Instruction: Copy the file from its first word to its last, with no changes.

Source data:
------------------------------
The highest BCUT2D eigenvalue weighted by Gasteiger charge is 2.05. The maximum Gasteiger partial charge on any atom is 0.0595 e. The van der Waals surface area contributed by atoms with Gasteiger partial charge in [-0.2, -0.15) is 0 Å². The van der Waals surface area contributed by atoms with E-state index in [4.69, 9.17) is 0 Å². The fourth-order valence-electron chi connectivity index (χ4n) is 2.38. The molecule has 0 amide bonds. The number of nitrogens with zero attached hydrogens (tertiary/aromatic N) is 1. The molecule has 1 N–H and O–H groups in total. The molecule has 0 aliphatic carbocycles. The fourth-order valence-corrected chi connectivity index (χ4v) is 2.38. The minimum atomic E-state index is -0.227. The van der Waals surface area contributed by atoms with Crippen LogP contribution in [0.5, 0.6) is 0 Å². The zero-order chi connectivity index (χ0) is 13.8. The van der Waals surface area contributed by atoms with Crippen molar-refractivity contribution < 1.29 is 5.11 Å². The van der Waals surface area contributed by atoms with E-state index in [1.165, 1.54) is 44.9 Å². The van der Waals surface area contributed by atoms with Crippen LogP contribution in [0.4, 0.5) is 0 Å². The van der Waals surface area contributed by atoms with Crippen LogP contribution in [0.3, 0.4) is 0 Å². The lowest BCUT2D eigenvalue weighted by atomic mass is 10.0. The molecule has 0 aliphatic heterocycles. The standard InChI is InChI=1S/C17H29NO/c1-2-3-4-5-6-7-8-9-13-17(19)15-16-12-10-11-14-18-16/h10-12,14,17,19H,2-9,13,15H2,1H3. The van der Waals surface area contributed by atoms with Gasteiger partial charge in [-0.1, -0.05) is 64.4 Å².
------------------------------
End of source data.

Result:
The highest BCUT2D eigenvalue weighted by Gasteiger charge is 2.05. The maximum Gasteiger partial charge on any atom is 0.0595 e. The van der Waals surface area contributed by atoms with Gasteiger partial charge in [-0.2, -0.15) is 0 Å². The van der Waals surface area contributed by atoms with E-state index in [4.69, 9.17) is 0 Å². The fourth-order valence-electron chi connectivity index (χ4n) is 2.38. The molecule has 0 amide bonds. The number of nitrogens with zero attached hydrogens (tertiary/aromatic N) is 1. The molecule has 1 N–H and O–H groups in total. The molecule has 0 aliphatic carbocycles. The fourth-order valence-corrected chi connectivity index (χ4v) is 2.38. The minimum atomic E-state index is -0.227. The van der Waals surface area contributed by atoms with Crippen LogP contribution in [0.5, 0.6) is 0 Å². The zero-order chi connectivity index (χ0) is 13.8. The van der Waals surface area contributed by atoms with Crippen molar-refractivity contribution < 1.29 is 5.11 Å². The van der Waals surface area contributed by atoms with E-state index in [1.165, 1.54) is 44.9 Å². The van der Waals surface area contributed by atoms with Crippen LogP contribution in [0.4, 0.5) is 0 Å². The van der Waals surface area contributed by atoms with Crippen LogP contribution in [0.3, 0.4) is 0 Å². The lowest BCUT2D eigenvalue weighted by atomic mass is 10.0. The molecule has 0 aliphatic heterocycles. The standard InChI is InChI=1S/C17H29NO/c1-2-3-4-5-6-7-8-9-13-17(19)15-16-12-10-11-14-18-16/h10-12,14,17,19H,2-9,13,15H2,1H3. The van der Waals surface area contributed by atoms with Gasteiger partial charge in [-0.1, -0.05) is 64.4 Å².